NEW YORK, June 30 (Reuters) - The U.S. government has sued
a former NASA pilot to recover a movie camera that was used to
explore the moon's surface during the Apollo 14 mission.
The lawsuit, filed in Miami federal court on Wednesday,
accuses Edgar Mitchell of illegally possessing the camera and
attempting to sell it for profit at a New York City auction.
In March, NASA learned that the British auction house
Bonhams was planning to sell the camera at an upcoming Space
History Sale, according to the suit. The item was labeled
"Movie Camera from the Lunar Surface" and billed as one of two
cameras from the Apollo 14's lunar module Antares. The lot
description said the item came "directly from the collection"
of pilot Edgar Mitchell, the suit said. It had a pre-sale
estimate of $60,000 to $80,000.
Mitchell was a lunar module pilot on Apollo 14, which
launched its nine-day mission in 1971 under the command of Alan
Shepard. The sixth person to walk on the moon, Mitchell is now
retired and operates a website selling his autographed
"All equipment and property used during NASA operations
remains the property of NASA unless explicitly released or
transferred to another party," the suit said, adding that NASA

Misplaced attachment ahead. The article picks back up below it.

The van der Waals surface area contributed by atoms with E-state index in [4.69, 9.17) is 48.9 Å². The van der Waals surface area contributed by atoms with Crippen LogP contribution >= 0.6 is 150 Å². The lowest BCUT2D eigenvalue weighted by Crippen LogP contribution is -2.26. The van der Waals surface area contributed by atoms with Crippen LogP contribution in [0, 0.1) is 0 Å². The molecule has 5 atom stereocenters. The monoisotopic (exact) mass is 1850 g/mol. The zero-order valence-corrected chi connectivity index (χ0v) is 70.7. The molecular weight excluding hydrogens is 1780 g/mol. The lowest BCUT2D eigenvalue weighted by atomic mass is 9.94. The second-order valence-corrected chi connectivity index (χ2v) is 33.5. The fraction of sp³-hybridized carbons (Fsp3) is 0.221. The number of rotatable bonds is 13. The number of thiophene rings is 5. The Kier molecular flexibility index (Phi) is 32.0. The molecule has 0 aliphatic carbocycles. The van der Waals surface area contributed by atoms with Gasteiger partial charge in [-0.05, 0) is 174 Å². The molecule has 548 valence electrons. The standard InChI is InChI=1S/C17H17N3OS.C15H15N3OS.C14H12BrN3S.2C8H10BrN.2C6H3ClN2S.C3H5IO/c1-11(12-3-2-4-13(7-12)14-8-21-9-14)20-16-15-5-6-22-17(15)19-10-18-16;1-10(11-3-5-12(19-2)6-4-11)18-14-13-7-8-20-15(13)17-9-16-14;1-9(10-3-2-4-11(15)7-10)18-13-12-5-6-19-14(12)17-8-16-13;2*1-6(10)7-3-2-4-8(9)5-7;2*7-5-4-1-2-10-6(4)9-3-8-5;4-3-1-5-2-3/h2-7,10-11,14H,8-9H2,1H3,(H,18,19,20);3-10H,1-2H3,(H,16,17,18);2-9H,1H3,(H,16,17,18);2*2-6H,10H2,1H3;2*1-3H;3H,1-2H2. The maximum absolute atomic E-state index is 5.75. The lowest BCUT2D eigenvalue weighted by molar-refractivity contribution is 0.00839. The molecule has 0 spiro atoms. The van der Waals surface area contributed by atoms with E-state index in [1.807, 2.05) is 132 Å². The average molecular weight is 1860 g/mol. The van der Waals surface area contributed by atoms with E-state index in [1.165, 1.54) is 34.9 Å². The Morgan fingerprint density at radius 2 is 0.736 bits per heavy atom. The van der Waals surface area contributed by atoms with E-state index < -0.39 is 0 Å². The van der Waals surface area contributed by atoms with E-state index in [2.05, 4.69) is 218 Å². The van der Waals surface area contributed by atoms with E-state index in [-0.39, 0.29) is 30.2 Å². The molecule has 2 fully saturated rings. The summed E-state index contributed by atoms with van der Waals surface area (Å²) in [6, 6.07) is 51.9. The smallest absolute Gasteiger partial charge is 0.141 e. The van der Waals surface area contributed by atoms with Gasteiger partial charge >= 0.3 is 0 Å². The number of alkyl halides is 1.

has no record of the camera being transferred to Mitchell.
The United States said it has made repeated requests to
Mitchell and his lawyer to return the camera but received no
response, according to the suit.
Mitchell's lawyer, Donald Jacobson, said NASA management
was aware of and approved Mitchell's ownership of the camera 40
"Objects from the lunar trips to the moon were ultimately
mounted and then presented to the astronauts as a gift after
they had helped NASA on a mission," Jacobson said.
Bonhams said in an emailed statement that the camera was
slated to be auctioned off at its May space history sale when
it learned from NASA about issues surrounding the camera's
title. The auction house withdrew the camera from sale "pending
further discussion between NASA and the consignor," a Bonhams
spokesperson said, noting that "there are no current plans to
offer the camera at a Bonhams auction."
The government is asking the court to stop Mitchell from
selling the NASA camera to anyone, to order its return and to
declare that the United States has "good, clean and exclusive
title" to the historical artifact.
Mitchell has made headlines in the past for his stated
belief in the existence of extraterrestrial life.
The case is USA v. Mitchell, U.S. District Court, Southern
District of Florida, No. 9:11-cv-80751.
(Reporting by Terry Baynes)